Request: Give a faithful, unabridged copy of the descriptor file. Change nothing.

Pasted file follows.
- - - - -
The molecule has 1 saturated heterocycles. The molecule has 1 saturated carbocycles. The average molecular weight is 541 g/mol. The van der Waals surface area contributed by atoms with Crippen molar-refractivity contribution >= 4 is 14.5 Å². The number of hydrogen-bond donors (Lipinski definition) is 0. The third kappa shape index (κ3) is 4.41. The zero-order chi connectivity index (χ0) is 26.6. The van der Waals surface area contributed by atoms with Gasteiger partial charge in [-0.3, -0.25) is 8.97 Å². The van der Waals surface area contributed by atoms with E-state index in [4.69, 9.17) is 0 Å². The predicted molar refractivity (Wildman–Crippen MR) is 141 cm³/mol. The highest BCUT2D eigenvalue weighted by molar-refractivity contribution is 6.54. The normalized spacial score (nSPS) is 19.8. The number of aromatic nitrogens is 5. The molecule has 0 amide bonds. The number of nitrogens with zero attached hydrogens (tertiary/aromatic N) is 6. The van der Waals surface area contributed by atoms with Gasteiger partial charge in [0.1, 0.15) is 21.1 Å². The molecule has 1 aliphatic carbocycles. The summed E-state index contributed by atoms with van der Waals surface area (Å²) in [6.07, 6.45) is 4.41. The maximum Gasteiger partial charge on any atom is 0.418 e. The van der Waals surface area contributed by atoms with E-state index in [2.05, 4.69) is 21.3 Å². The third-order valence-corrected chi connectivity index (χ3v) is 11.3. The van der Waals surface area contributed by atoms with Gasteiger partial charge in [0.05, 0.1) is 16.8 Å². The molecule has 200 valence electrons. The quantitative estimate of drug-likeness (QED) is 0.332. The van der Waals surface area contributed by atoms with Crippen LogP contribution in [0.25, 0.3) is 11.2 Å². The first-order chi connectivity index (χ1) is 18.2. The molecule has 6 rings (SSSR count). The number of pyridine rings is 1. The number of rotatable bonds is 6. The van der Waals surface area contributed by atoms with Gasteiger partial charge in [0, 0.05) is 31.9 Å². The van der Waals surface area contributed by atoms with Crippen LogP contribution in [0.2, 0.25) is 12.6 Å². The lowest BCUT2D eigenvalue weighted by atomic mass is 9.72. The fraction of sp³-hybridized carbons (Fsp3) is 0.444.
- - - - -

The molecule has 1 saturated heterocycles. The molecule has 1 saturated carbocycles. The average molecular weight is 541 g/mol. The van der Waals surface area contributed by atoms with Crippen molar-refractivity contribution >= 4 is 14.5 Å². The number of hydrogen-bond donors (Lipinski definition) is 0. The third kappa shape index (κ3) is 4.41. The zero-order chi connectivity index (χ0) is 26.6. The van der Waals surface area contributed by atoms with Gasteiger partial charge in [-0.3, -0.25) is 8.97 Å². The van der Waals surface area contributed by atoms with E-state index in [4.69, 9.17) is 0 Å². The predicted molar refractivity (Wildman–Crippen MR) is 141 cm³/mol. The highest BCUT2D eigenvalue weighted by molar-refractivity contribution is 6.54. The normalized spacial score (nSPS) is 19.8. The number of aromatic nitrogens is 5. The molecule has 0 amide bonds. The number of nitrogens with zero attached hydrogens (tertiary/aromatic N) is 6. The van der Waals surface area contributed by atoms with Gasteiger partial charge in [0.1, 0.15) is 21.1 Å². The molecule has 1 aliphatic carbocycles. The summed E-state index contributed by atoms with van der Waals surface area (Å²) in [6.07, 6.45) is 4.41. The maximum Gasteiger partial charge on any atom is 0.418 e. The van der Waals surface area contributed by atoms with E-state index in [2.05, 4.69) is 21.3 Å². The third-order valence-corrected chi connectivity index (χ3v) is 11.3. The van der Waals surface area contributed by atoms with Gasteiger partial charge in [0.05, 0.1) is 16.8 Å². The molecule has 200 valence electrons. The quantitative estimate of drug-likeness (QED) is 0.332. The van der Waals surface area contributed by atoms with Crippen LogP contribution in [0.25, 0.3) is 11.2 Å². The first-order chi connectivity index (χ1) is 18.2. The molecule has 6 rings (SSSR count). The number of pyridine rings is 1. The number of rotatable bonds is 6. The van der Waals surface area contributed by atoms with Gasteiger partial charge in [0, 0.05) is 31.9 Å². The van der Waals surface area contributed by atoms with Crippen LogP contribution in [0.2, 0.25) is 12.6 Å². The lowest BCUT2D eigenvalue weighted by atomic mass is 9.72. The fraction of sp³-hybridized carbons (Fsp3) is 0.444.